Resilience Through Crisis
Showing resilience isn’t pushing through to breaking point, it is making choices in a moment that support your well-being in order to continue to succeed. Running on adrenaline works temporarily and can be beneficial for short periods of time, but is not fundamental to success.
A certain amount of pressure is healthy and can help us to flourish, in fact when we don’t feel challenged, we can become disengaged. But when pressure increases past a certain point our body and mind become stressed. If this level of stress is maintained our performance and well-being decline which can eventually lead to burnout.
We need to ensure we protect ourselves by being mentally and physically fit, this allows us the capacity to cope positively with stress and adversity through physiological, psychological and organisational coping mechanisms. This is resilience.
Whether we are disengaged, thriving or stressed our body and mind send us numerous signals, for example, when we are thriving, we may feel energized, alert and our thoughts might be more upbeat. When we are stressed, we might feel more physical cues such as insomnia, aches and pains or mental cues such as anxiety or guilt.
Functioning on autopilot we tend to ignore these cues and we make a fundamental error of judgement – we assume that the activities that nourish us are optional. They are not.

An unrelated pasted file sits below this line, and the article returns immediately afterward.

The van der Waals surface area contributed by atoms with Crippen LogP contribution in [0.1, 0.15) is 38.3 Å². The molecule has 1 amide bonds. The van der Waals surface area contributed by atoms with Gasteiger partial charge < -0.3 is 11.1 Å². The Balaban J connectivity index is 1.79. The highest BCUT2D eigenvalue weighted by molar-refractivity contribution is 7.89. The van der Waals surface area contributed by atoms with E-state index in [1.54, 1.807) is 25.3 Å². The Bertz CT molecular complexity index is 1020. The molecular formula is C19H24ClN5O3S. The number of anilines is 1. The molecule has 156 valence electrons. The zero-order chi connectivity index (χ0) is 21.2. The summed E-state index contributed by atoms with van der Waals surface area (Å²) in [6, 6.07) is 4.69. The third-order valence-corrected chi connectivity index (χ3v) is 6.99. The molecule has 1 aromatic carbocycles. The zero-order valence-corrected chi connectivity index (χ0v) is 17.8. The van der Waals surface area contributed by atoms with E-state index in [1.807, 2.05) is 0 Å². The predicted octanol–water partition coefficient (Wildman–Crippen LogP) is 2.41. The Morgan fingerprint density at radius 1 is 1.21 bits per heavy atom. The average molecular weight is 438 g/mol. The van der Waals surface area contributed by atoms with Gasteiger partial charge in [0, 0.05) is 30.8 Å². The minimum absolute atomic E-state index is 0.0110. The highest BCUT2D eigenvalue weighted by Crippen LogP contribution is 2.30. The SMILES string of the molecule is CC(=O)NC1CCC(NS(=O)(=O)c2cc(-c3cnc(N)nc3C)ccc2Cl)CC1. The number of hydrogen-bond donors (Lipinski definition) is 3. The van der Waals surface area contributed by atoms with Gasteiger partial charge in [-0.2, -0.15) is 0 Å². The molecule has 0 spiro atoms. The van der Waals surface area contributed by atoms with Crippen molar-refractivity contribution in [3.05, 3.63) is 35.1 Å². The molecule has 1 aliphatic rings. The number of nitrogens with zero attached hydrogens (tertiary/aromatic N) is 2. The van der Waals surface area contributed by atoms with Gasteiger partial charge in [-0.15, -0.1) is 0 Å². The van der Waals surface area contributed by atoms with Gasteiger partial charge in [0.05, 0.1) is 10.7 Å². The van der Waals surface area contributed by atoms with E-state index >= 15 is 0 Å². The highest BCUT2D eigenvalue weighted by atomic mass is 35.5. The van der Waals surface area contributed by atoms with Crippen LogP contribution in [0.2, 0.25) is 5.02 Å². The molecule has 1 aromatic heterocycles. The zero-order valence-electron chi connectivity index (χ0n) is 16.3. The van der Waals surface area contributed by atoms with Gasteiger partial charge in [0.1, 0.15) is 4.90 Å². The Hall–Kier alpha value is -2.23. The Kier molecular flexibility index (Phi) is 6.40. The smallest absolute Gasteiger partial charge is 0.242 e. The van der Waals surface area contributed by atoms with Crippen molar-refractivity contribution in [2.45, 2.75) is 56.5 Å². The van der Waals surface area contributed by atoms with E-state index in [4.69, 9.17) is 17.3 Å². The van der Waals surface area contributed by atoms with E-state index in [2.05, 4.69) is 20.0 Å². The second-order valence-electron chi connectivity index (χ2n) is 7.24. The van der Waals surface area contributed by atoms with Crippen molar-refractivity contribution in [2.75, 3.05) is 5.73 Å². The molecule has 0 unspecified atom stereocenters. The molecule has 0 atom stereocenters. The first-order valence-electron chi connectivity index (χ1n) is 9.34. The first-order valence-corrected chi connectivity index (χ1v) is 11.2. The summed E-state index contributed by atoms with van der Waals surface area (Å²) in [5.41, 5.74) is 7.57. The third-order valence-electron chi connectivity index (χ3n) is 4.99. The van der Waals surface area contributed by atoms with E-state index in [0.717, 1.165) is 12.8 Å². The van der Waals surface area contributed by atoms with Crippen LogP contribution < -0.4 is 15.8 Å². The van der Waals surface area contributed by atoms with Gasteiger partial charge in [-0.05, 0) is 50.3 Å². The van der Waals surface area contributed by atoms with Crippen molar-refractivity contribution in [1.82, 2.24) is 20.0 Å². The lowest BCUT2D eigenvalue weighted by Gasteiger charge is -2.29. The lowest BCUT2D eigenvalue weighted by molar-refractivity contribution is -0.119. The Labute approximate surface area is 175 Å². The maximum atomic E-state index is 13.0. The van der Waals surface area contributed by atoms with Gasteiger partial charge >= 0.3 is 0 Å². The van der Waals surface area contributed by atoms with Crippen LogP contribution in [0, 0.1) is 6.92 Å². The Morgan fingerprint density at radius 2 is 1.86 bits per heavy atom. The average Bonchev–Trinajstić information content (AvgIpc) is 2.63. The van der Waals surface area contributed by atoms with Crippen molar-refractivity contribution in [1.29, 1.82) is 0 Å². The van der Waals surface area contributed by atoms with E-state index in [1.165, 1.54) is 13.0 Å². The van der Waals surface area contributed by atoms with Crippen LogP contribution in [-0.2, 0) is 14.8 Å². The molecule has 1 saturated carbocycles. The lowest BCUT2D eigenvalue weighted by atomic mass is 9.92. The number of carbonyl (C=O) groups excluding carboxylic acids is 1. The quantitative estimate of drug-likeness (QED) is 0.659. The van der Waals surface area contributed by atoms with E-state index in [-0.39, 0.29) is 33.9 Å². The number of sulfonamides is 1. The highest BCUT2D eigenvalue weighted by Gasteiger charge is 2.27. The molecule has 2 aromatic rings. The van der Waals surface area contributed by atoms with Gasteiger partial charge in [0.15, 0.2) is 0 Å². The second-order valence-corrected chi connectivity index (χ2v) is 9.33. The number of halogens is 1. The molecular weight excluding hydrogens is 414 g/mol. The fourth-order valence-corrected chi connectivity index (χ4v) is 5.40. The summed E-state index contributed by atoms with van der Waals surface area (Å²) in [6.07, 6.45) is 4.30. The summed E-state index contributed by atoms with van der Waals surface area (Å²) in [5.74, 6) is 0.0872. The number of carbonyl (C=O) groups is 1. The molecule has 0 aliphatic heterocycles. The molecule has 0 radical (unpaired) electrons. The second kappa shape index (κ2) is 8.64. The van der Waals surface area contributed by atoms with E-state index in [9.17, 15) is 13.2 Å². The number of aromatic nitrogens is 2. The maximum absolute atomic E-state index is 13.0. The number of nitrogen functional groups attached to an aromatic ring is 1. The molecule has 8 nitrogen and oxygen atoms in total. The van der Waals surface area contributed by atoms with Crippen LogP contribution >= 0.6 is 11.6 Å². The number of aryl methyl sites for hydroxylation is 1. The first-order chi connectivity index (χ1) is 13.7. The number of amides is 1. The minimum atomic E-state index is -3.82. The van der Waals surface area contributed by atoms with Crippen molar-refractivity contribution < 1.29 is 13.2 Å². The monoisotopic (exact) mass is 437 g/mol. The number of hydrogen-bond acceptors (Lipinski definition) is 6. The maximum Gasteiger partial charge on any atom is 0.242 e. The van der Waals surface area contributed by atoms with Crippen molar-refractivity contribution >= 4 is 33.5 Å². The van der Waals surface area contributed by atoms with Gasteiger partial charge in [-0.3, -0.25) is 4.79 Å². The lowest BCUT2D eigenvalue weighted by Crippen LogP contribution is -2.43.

In these moments we need to start making conscious decisions, responding more thoughtfully, being aware of the signals your body and mind are sending you and choose your actions rather than acting habitually.
For many of us, the past two years have brought about a heightened sense of stress and crisis from social restrictions, shifts in environments and increased financial pressures. It’s tempting during these periods, particularly with regards to financial pressures to become more mindful of spending decisions whilst simultaneously reprioritising time to focus on work.
Although understandable, this is quite literally the worst thing that you can do, as in times of high stress self-care becomes fundamental to survival. We must put time aside to look after our mental and physical health. We must learn to learn to put our own metaphorical oxygen mask on first in order to be able to effectively look after those around us.